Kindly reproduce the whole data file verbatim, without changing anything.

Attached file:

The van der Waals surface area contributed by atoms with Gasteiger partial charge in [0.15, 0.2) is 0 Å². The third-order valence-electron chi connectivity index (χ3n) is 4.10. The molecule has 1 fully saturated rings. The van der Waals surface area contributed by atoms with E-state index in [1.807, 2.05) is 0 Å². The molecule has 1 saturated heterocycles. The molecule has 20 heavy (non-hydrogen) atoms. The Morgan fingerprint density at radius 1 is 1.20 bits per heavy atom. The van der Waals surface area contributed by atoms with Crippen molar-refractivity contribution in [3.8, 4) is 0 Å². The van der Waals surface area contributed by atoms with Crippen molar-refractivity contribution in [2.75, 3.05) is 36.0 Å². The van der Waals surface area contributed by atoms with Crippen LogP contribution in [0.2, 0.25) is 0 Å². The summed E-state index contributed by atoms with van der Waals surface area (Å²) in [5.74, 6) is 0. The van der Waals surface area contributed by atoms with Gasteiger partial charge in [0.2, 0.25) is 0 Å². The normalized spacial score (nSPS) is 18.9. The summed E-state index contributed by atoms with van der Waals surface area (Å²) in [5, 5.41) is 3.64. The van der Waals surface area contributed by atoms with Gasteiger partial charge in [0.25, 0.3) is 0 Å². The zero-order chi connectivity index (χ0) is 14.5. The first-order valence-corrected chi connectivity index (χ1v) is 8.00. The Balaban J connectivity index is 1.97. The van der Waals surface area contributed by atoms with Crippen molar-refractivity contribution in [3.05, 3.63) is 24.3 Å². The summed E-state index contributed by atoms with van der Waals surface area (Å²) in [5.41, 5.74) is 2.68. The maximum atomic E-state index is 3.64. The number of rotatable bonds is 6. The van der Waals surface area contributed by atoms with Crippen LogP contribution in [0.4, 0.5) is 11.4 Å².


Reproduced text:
The van der Waals surface area contributed by atoms with Gasteiger partial charge in [0.15, 0.2) is 0 Å². The third-order valence-electron chi connectivity index (χ3n) is 4.10. The molecule has 1 fully saturated rings. The van der Waals surface area contributed by atoms with E-state index in [1.807, 2.05) is 0 Å². The molecule has 1 saturated heterocycles. The molecule has 20 heavy (non-hydrogen) atoms. The Morgan fingerprint density at radius 1 is 1.20 bits per heavy atom. The van der Waals surface area contributed by atoms with Crippen molar-refractivity contribution in [3.8, 4) is 0 Å². The van der Waals surface area contributed by atoms with Crippen molar-refractivity contribution in [2.75, 3.05) is 36.0 Å². The van der Waals surface area contributed by atoms with Crippen LogP contribution in [0.2, 0.25) is 0 Å². The summed E-state index contributed by atoms with van der Waals surface area (Å²) in [5.74, 6) is 0. The van der Waals surface area contributed by atoms with Gasteiger partial charge in [0.2, 0.25) is 0 Å². The normalized spacial score (nSPS) is 18.9. The summed E-state index contributed by atoms with van der Waals surface area (Å²) in [5, 5.41) is 3.64. The van der Waals surface area contributed by atoms with Gasteiger partial charge in [0.25, 0.3) is 0 Å². The zero-order chi connectivity index (χ0) is 14.5. The first-order valence-corrected chi connectivity index (χ1v) is 8.00. The Balaban J connectivity index is 1.97. The van der Waals surface area contributed by atoms with Crippen molar-refractivity contribution in [3.05, 3.63) is 24.3 Å². The summed E-state index contributed by atoms with van der Waals surface area (Å²) in [5.41, 5.74) is 2.68. The maximum atomic E-state index is 3.64. The number of rotatable bonds is 6. The van der Waals surface area contributed by atoms with Crippen LogP contribution in [0.4, 0.5) is 11.4 Å².